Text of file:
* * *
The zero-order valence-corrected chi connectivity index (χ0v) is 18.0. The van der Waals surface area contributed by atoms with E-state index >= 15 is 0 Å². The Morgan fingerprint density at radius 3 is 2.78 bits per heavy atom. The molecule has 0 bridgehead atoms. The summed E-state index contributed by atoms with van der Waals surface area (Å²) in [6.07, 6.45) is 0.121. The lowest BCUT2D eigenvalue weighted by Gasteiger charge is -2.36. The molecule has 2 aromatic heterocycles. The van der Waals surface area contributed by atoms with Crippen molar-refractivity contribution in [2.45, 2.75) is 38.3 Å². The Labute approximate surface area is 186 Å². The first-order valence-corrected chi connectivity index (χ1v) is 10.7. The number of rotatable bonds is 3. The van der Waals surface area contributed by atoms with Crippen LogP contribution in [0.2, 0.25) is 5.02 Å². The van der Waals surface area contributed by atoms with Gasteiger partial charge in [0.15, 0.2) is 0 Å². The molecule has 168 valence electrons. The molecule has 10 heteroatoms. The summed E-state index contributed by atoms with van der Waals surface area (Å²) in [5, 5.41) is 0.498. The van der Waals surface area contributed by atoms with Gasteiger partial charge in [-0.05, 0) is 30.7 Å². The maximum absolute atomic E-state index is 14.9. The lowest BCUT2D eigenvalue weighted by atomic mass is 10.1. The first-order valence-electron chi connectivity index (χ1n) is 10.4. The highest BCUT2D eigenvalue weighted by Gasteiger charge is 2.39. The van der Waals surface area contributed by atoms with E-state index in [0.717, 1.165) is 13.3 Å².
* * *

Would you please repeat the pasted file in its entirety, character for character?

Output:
The zero-order valence-corrected chi connectivity index (χ0v) is 18.0. The van der Waals surface area contributed by atoms with E-state index >= 15 is 0 Å². The Morgan fingerprint density at radius 3 is 2.78 bits per heavy atom. The molecule has 0 bridgehead atoms. The summed E-state index contributed by atoms with van der Waals surface area (Å²) in [6.07, 6.45) is 0.121. The lowest BCUT2D eigenvalue weighted by Gasteiger charge is -2.36. The molecule has 2 aromatic heterocycles. The van der Waals surface area contributed by atoms with Crippen molar-refractivity contribution in [2.45, 2.75) is 38.3 Å². The Labute approximate surface area is 186 Å². The first-order valence-corrected chi connectivity index (χ1v) is 10.7. The number of rotatable bonds is 3. The van der Waals surface area contributed by atoms with Crippen LogP contribution in [0.2, 0.25) is 5.02 Å². The van der Waals surface area contributed by atoms with Gasteiger partial charge in [0.15, 0.2) is 0 Å². The molecule has 168 valence electrons. The molecule has 10 heteroatoms. The summed E-state index contributed by atoms with van der Waals surface area (Å²) in [5, 5.41) is 0.498. The van der Waals surface area contributed by atoms with Gasteiger partial charge in [-0.05, 0) is 30.7 Å². The maximum absolute atomic E-state index is 14.9. The lowest BCUT2D eigenvalue weighted by atomic mass is 10.1. The first-order valence-electron chi connectivity index (χ1n) is 10.4. The highest BCUT2D eigenvalue weighted by Gasteiger charge is 2.39. The van der Waals surface area contributed by atoms with E-state index in [0.717, 1.165) is 13.3 Å².